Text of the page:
Capital – Montevideo Currency – Peso Uruguayo (UR$) Language – Spanish
8th November 2012 – Following a 13 hour direct night flight from London Heathrow, we landed at Ezeiza International Airport in Buenos Aires, Argentina. Favourable winds over the Atlantic had given us a bumpy flight at times but also resulted in a slightly earlier landing. The Manuel Tienda bus from the airport (170 peso) turned out to be an excellent, cheaper and very well organised choice of transport to take us to the ferry port. The temperature outside at 9 a.m. was 32 deg. so the air conditioning inside the bus made it a comfortable journey, especially as we had left London in winter clothes, walking boots and carrying full back packs. It was also a slow journey through the main city of Buenos Aires where traffic traffic clogged the streets and numerous huge lorries taking containers to and from the port, certainly contributed to this. The Buquebus ferry terminal was again well organised, our boat leaving at 15:30 for Montevideo. We paid tourist class (£88 for two) and everyone took a comfortable seat on on the ferry. Huge windows all around the bow gave excellent views, although there was not a lot to see for the 3 hr. journey, except for the murky brown waters of the huge Rio de la Plata. As we approached the waterfront of Montevideo however, it looked very attractive with the late afternoon sun illuminating the port and numerous city buildings. A final taxi ride took us to the Ibis Hotel on the seafront where the long corniche was used nearly all day long by joggers, keep fitters, fishermen and dog walkers, all battling against the strong winds off the Atlantic. We would certainly recommend this hotel. We had a comfortable room with a safe, an excellent buffet breakfast with lunch and dinner if required and the staff were all extremely welcoming and helpful, some even speaking very good English. There was a well-stocked supermarket in the next road and we discovered it was easily possible to walk up Ejido Street on the main 18 de Julio Avenue where everything happens and also to the Ciudad Vieja (old city).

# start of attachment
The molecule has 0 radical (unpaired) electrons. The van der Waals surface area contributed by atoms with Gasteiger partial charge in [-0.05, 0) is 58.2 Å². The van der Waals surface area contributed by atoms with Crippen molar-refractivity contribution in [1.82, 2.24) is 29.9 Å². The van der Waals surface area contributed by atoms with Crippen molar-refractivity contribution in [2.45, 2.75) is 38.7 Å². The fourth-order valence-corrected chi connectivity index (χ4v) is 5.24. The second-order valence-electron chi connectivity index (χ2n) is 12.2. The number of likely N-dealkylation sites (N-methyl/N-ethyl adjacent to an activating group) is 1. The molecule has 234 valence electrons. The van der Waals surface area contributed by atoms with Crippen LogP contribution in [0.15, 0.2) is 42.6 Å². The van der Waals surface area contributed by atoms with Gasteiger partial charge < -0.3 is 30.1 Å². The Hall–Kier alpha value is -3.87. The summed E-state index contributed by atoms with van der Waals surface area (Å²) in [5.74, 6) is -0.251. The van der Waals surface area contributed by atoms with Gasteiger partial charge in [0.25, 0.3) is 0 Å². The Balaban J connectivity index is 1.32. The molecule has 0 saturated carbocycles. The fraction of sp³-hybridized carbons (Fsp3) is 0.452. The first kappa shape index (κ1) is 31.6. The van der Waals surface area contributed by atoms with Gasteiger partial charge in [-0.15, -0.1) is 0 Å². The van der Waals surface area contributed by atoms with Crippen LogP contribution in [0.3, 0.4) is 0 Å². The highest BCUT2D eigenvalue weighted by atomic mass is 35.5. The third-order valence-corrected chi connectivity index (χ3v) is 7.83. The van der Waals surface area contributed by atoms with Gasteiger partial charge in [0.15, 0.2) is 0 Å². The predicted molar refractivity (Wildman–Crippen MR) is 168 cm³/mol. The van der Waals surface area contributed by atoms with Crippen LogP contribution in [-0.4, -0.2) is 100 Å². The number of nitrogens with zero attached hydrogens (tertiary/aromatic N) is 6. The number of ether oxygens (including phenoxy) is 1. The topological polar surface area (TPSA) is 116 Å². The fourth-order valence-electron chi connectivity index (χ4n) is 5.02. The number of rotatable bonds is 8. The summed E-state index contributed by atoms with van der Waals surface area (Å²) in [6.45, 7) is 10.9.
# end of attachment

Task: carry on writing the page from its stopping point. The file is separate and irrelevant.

9th November – We visited Uruvan, the company that we had chosen to help clear our vehicle through customs as quickly as possible once the ship arrived. However, the very hot weather that Montevideo had been experiencing, turned to torrential rain and strong winds, the calm sea now a churning, dark brown mass, with waves crashing over the corniche and the palm trees looking wet and bedraggled, quite a change from yesterday’s beautiful silhouettes against a brilliant orange sunset!
10 – 15th November – We walked to and from the main street of 18 de Julio Avenue many times in the next few days, as delays in Buenos Aires meant that our ship is now due on the 14th. It is very easy however, to settle into Montevideo’s relaxed and friendly atmosphere. The long shopping avenue of 18 Julio is a mix of old and new, with modern towers of glass and steel amongst huge, old palatial buildings. This busy street is interspersed with numerous plazas and their statues which provide a green and peaceful haven amongst the crowds and traffic, Plaza Independencia being the largest with its granite and marble mausoleum under the bronze statue of General Jose Gervasio Artigas, Uruguay’s national independence leader. At one end of this main avenue is the 40m high pink granite Obelisco dedicated to the Constitution Writers of 1830. Its 3 bronze statues represent Law, Liberty and Strength. Behind this monument, stretches the green Parque Batlle with many lovely trees and luxury houses and apartments. Sculpture Jose Belloni has his famous ‘Carreta’ (oxcart) monument within this park. At the other end of 18 Julio, through the Citadel gate (once part of the walled city) is the Ciudad Vieja, the old city, with its cathedral and plaza with a marble fountain. The streets are full of market stalls, music, chess players, flower sellers and pavement cafes. Amongst the back side streets we discovered interesting wall paintings….. and a number of old vintage cars still in use on the roads today. We soon learned to find the streets in the old part of the city with the shipping, insurance and customs offices and made many visits to these before completing all the necessary paperwork ourselves required by MSC (the shipping line) and Maersk (the container company), prior to releasing our vehicle from the port. Unfortunately we were disappointed with the attitude and efficiency of Uruvan, our original contact in Uruguay, who continually kept putting obstacles in our way to delay us getting our vehicle. We eventually used a customs broker, Adriana Radiccioni. Adriana worked with her daughter Florencia who spoke excellent English. Both were brilliant in helping us by completing all the necessary paperwork at the customs and in getting our Land Rover out within two days of the ship docking. We would definitely recommend them.